The second session is very ICT heavy, with a long explanation about the process at the start (with demonstration). Students are engaged in the task and work hard to complete it. For many, this is the first time they have used a stylus with an iPad and they are adjusting to writing/drawing in this format. The resulting movies look quite professional and students are proud of their efforts. I found that if I put more effort into my demonstration, showing how to draw, add colour etc, then students put more effort into their drawings also. I have included my basic demonstration images and video (the story is incomplete).


Tuesday, September 30, 2014

Tech Tips Tuesday

Coaching Others - Aurasma App for Maths

In recent weeks I have been sharing my journey as I explore the use of Aurasma in the classroom. This week I share about a Maths rotation activity a co-teacher and I created. This is the infamous co-teacher who introduced me to Aurasma in the first place and encouraged me to explore it further. Together we designed a Maths rotation activity for students to use with word problems involving sharing money.

Our idea
We wanted to use Aurasma as a self-check method for students on completion of some word problems. The aim of this was for us to practise using the Aurasma App to deliver content.

Our plan
Students visit displayed posters and try to work out the answers using their own strategies. Once they feel they have accurately answered the question, they use Aurasma to scan the poster and see a video of our explanation.

We made images with Sketchbook Pro and printed these to make posters, along with the word problem students were to solve. In this case the word problems were about sharing money between a group of students. We used an iPad to create a video overlay of our explanation, and created our trigger image by taking a photo of the poster. We saved all auras to a public channel for students to access.

In the Classroom
Four groups of students rotated through this activity. A lot of time in the first session was spent getting the iPads sorted and "following" my co-teacher. We then explained that students would use the toy notes and coins available to help them to find the answers to the questions. They could then check their answers using the iPad video explanation.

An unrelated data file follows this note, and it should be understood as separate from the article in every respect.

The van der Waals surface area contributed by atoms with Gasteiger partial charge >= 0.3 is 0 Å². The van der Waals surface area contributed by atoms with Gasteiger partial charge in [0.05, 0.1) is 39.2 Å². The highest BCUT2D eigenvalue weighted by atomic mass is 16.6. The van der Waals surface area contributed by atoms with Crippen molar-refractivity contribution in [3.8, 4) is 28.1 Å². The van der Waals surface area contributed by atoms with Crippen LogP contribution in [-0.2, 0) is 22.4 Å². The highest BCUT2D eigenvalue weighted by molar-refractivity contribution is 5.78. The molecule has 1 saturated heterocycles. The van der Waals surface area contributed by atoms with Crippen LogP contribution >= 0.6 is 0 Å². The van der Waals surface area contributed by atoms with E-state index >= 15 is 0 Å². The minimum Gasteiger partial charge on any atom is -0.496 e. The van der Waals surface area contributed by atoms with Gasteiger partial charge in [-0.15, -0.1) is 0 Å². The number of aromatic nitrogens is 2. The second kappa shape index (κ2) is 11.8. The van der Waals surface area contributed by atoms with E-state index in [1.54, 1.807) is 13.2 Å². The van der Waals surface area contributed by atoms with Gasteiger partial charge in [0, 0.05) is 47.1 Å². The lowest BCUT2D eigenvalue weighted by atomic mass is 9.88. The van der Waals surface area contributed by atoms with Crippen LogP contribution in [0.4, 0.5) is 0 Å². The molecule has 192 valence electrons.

Unfortunately, I learnt a hard lesson about the need to use unique images for the trigger images. As I had reused my characters and just added to the slides when creating the images, students found that the wrong overlay popped up when scanned. We then had to do the second set of rotations without the Aurasma element.

Tuesday, September 2, 2014

Tech Tips Tuesday

Exploring Aurasma Studio with Maths

One of my coworkers has been trying to get me to look at Aurasma for quite some time, so I finally decided to take the plunge. After a little experimentation I decided to design a Maths lesson with it for our Maths rotation activities. My idea required greater functionality than the Aurasma app could provide so I went to Aurasma Studio instead. For more information on the basics of Aurasma, click here.

My idea
I wanted my lesson to involve problem solving with multiplication and division - possibly including money as a bonus. Our rotation groups are based on ability, so I wanted to embed different levels within the task so students could experience the task at their own level.

My plan
I wanted to use pictures from grocery store catalogues as triggers for pop-up questions, with secret bonus questions (as extension) to be revealed with an action. I visited the grocery store and got a group set of catalogues.

Triggers - I used my iPad to photograph images of the catalogue items and uploaded these to my iMac.
Overlays - I used Sketchbook Pro to write up question cards which I saved as images, also uploaded to my iMac. I made some 'special bonus question cards' and uploaded these to my Flickr account - as they needed to be located at a URL in order to make the task work.
In Aurasma Studio I uploaded a trigger image - one of the catalogue items. I then added multiple question cards as overlays (one a multiplication question, one a division question). Finally I added an invisible overlay over the item price which, when clicked, took the user to my Flickr image where an extension question was displayed.

In the Classroom
Four groups rotated through these activities. The first group was the extension Maths group, and while we took some time to get everyone loaded up and following my channel, they still managed to have a pretty good go at working through the questions and recording their answers in their maths workbook. I wrote the 'shopping list' on the board so that students knew which items to look for. Those students who made it through all the questions explored the 'secret bonus questions' as well. Students worked through at their own pace.